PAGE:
Anime that are based on a manga but that are aired before the manga’s completion have two options. The first and more common method is to include some degree of original content and eventually diverge from the manga plot entirely in order to reach a solid conclusion (Elfen Lied, Fullmetal Alchemist, Hellsing). The second method is to air only a portion of the manga’s content, postponing further anime seasons indefinitely at least until more content is available to be adapted (To LOVE-ru, Deadman Wonderland, Berserk). So, while the first option allows for a conclusion to an anime adaptation, it also requires additional original content, which is always a risk and often unpopular at least to fans of the original manga. The second option, though usually lacking any controversial original content, also has the problem of being incomplete. Additionally, in the cases where further continuations of the anime are never released, fans often end up feeling slighted (I’m looking specifically at Berserk here).
Himitsu: The Revelation follows the first pattern. Since I have not read the manga, I don’t know what percentage of the anime content is original, but some stuff in particular stands out. Certain facets of the conclusion, especially those rooted more in pseudo-science or bordering supernatural, leave a bad taste in my mouth. Events near the ending of the series feel quite rushed (the conclusion, and all necessary revelations related to it, occur only within the final two episodes), character interactions switch to feeling somewhat unrealistic and forced, and several questionable elements are introduced. And all of this culminates in a conclusion that’s not really a conclusion, because it forces the viewer to decide for himself/herself exactly how the story ended.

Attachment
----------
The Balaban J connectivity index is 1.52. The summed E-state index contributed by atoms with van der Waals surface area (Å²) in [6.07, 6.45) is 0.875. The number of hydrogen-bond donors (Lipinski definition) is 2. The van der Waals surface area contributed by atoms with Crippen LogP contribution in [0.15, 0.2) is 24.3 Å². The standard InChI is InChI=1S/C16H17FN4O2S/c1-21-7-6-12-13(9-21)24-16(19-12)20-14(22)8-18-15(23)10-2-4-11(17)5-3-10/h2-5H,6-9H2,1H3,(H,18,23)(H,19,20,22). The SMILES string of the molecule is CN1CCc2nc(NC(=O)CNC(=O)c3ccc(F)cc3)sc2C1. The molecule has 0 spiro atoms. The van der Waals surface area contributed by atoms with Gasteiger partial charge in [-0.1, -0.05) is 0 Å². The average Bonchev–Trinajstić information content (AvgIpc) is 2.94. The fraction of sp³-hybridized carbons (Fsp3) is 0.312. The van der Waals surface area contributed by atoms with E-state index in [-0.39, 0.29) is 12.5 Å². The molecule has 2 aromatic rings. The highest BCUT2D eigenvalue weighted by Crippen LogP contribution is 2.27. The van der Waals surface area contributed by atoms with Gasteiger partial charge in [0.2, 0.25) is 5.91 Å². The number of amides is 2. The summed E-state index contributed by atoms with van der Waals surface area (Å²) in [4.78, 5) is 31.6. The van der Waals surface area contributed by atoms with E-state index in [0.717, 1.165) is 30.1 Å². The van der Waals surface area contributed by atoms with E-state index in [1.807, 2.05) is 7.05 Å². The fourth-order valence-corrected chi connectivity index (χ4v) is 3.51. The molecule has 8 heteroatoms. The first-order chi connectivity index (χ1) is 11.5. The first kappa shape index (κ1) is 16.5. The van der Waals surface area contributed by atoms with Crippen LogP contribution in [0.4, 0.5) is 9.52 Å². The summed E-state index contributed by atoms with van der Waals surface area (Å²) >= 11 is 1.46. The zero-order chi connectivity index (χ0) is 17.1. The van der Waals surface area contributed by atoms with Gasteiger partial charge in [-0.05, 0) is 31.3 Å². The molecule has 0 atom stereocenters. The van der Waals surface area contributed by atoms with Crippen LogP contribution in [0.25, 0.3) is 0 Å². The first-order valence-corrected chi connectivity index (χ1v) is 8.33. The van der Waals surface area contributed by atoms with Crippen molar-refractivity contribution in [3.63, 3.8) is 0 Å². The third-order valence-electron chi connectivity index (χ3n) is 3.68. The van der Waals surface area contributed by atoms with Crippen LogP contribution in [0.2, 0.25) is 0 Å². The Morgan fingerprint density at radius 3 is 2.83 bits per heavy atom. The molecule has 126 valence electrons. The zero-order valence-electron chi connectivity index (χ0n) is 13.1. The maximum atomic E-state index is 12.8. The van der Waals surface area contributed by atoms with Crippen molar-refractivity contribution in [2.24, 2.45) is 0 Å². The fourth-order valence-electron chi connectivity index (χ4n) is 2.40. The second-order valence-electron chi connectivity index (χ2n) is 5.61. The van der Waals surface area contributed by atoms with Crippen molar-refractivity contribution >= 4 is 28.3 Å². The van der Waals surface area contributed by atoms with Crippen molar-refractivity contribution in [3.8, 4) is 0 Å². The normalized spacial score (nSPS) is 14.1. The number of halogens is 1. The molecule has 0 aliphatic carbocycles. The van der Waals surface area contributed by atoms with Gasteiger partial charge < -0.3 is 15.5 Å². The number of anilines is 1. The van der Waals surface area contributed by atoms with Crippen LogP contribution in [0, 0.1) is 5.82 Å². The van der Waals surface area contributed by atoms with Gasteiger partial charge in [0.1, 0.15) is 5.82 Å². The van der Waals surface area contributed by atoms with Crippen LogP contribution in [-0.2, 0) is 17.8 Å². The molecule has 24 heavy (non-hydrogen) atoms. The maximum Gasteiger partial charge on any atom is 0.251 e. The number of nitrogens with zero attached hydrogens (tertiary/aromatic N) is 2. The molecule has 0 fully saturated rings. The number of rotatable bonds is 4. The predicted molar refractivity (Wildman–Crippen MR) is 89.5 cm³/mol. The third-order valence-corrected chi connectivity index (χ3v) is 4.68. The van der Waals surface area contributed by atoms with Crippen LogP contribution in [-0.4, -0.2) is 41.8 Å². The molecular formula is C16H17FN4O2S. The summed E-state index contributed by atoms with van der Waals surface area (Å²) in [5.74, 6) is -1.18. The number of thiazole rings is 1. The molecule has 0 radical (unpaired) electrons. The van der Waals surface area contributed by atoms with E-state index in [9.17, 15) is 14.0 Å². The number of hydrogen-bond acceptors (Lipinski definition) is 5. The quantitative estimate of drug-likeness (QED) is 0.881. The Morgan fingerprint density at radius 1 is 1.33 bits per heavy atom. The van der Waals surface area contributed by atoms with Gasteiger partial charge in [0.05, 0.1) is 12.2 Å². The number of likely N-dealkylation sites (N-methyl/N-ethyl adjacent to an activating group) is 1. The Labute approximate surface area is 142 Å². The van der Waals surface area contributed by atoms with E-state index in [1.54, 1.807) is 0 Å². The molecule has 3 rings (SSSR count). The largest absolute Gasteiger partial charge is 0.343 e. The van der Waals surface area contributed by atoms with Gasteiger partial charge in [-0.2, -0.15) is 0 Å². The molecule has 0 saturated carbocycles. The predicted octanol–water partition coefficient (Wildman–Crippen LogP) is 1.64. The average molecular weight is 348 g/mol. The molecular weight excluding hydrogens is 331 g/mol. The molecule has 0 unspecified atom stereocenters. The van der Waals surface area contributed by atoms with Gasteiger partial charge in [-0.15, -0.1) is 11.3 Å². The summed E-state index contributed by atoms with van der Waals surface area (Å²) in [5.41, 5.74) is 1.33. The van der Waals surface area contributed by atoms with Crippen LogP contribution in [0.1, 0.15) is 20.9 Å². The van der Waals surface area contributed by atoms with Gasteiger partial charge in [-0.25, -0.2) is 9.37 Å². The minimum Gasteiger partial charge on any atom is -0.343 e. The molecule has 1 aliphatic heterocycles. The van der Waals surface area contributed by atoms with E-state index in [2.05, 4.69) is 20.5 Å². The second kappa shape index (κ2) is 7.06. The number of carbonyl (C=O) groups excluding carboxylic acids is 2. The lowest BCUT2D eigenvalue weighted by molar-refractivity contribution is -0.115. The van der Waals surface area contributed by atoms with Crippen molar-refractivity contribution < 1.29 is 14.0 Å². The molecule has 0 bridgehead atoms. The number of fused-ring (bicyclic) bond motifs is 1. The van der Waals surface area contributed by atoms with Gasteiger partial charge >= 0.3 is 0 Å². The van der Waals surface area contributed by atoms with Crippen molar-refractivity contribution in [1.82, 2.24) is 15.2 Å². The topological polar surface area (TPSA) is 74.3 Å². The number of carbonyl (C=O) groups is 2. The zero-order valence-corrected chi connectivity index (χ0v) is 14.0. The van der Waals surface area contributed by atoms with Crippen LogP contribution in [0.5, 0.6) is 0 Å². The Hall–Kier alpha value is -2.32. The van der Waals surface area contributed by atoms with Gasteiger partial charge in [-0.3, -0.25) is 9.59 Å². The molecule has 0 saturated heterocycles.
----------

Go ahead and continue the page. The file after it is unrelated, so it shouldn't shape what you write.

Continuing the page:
The art is good, in my opinion. It’s a fairly standard shoujo style, but uses darker, washed-out colors for a more realistic feeling, which I was especially fond of. The animation was good enough for the content (this show is not exactly packed full of fight scenes or anything) and no CG was used.
Sound was of similar high quality. All the voice actors did excellent jobs for their characters, and none of the minor characters were particularly grating or out-of-place feeling. The background music was a bit of a mixed bag; most of the time it helped the mood, but occasionally came across as too melodramatic and turned a serious moment somewhat comical or eye-rolling instead. The OP and ED themes were both nice, with neither ever breaking the mood of the series.
Overall Himitsu: The Revelation was an enjoyable experience that I would recommend to fans of mystery and police stories. The conclusion is lacking and some character interaction feels forced, but much of this is made up for with the interesting and concise stories.
A fair warning for the prospective viewer: this is not a lighthearted show. The majority of the cases and stories covered are murder mysteries, which can sometimes have the impact of being emotionally or psychologically disturbing. This fact is further exaggerated by the unique method of investigating used in the show: by watching the memories of a deceased person, usually the victim. In addition, the series contains a fair bit of blood and gore, so if you can’t stand such things I’d recommend giving this one some extra thought.
- intriguing mysteries, proper tone-setting
- mystery and police genres
- a good shoujo anime
- believable characters
- decent art and sound
- occasional melodrama, occasional forced character interaction
- forced, inconclusive conclusion
- inclusion of implied supernatural aspects
- annoying homoerotic undertones
Final MAL score is a 6.7/10, rounded to 7/10.